Machine Learning on Raspberry Pi Pico, RP2040, and future RPi MCUs

Although the Raspberry Pi Pico comes with the RP2040 chip that lacks the performance to implement machine learning inference for its applications. However, we saw a person detection use case through ArduCAM and TensorFlow lite interface. But, the processing performance of the use case was on the slower side. Additionally, a recent Eben Upton presentation also unveiled that due to low power requirements the board compensates the processing efficiency. Hence, it offers low-performance for edge inference and machine learning use cases.

RP2040 Boards Feature Image

Eben Upton’s teaser on improvement in machine learning and the future scope of “Pi Silicon” revealed potential growth and development in edge inference applications. The demand for RP2040 boards has given rise to the market necessity for more boards. This demand can only be fulfilled if more boards with RP2040 chip are available in the market and company “partners such as Adafruit, Pimoroni, Adafruit and Sparkfun are start releasing their own hardware, many with features not found on the Pico.”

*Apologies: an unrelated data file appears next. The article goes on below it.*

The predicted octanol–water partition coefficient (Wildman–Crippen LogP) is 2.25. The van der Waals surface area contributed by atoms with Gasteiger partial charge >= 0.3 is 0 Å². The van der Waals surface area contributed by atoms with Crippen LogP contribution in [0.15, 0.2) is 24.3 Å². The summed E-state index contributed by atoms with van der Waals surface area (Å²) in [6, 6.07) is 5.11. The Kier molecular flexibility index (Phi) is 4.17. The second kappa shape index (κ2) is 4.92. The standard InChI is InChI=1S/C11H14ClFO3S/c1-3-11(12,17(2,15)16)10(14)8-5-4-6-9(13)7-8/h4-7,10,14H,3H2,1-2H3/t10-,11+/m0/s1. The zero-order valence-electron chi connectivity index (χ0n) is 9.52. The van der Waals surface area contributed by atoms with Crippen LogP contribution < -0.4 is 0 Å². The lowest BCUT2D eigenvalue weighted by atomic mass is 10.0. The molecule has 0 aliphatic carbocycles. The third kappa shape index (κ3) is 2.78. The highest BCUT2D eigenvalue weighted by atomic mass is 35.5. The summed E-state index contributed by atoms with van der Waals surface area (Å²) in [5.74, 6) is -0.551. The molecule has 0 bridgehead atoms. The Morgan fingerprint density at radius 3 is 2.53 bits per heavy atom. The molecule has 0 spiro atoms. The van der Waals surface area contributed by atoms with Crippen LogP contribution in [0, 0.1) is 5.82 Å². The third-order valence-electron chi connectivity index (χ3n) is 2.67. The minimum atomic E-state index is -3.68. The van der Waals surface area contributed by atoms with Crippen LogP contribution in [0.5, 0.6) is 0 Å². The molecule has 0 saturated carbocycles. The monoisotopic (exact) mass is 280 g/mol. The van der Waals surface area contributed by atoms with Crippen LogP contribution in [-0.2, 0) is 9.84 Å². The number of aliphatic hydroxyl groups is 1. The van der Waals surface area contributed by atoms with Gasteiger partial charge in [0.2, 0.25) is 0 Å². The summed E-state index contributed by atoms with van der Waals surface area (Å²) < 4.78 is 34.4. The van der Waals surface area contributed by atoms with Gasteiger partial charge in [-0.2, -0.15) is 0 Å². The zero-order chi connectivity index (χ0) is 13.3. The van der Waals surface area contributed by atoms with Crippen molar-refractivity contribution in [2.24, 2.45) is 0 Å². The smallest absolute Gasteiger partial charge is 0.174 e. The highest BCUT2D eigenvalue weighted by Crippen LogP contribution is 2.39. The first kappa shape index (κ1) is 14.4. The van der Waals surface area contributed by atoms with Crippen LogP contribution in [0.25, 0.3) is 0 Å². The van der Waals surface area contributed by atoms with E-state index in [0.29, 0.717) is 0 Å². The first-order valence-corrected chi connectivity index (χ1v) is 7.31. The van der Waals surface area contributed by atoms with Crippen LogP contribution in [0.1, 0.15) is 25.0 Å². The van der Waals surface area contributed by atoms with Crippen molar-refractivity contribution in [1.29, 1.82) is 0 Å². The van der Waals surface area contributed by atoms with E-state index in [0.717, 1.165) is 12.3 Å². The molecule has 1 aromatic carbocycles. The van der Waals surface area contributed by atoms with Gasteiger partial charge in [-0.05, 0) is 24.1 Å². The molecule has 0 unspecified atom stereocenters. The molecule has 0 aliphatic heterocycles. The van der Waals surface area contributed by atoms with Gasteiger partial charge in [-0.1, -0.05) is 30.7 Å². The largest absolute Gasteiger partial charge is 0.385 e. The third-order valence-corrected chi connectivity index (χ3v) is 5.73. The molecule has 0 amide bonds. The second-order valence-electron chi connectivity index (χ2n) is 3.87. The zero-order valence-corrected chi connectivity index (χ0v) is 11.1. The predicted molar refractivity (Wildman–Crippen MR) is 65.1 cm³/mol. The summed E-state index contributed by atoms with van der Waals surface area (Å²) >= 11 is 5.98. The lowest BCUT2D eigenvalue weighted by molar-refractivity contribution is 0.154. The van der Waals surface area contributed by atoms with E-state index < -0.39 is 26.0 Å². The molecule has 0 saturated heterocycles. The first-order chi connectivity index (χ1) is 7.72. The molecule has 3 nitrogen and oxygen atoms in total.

The RP2040 SoC enables the maximum performance for machine learning inference at the lowest power, this is due to its energy-efficient dual Arm Cortex-M0+ cores working at a comparatively higher frequency of 133 MHz. Hence, there are a few third-party Raspberry Pi RP2040 boards dedicated to ML applications. Some of these are:

Arduino Nano RP2040 Connect Board for Machine Learning Inference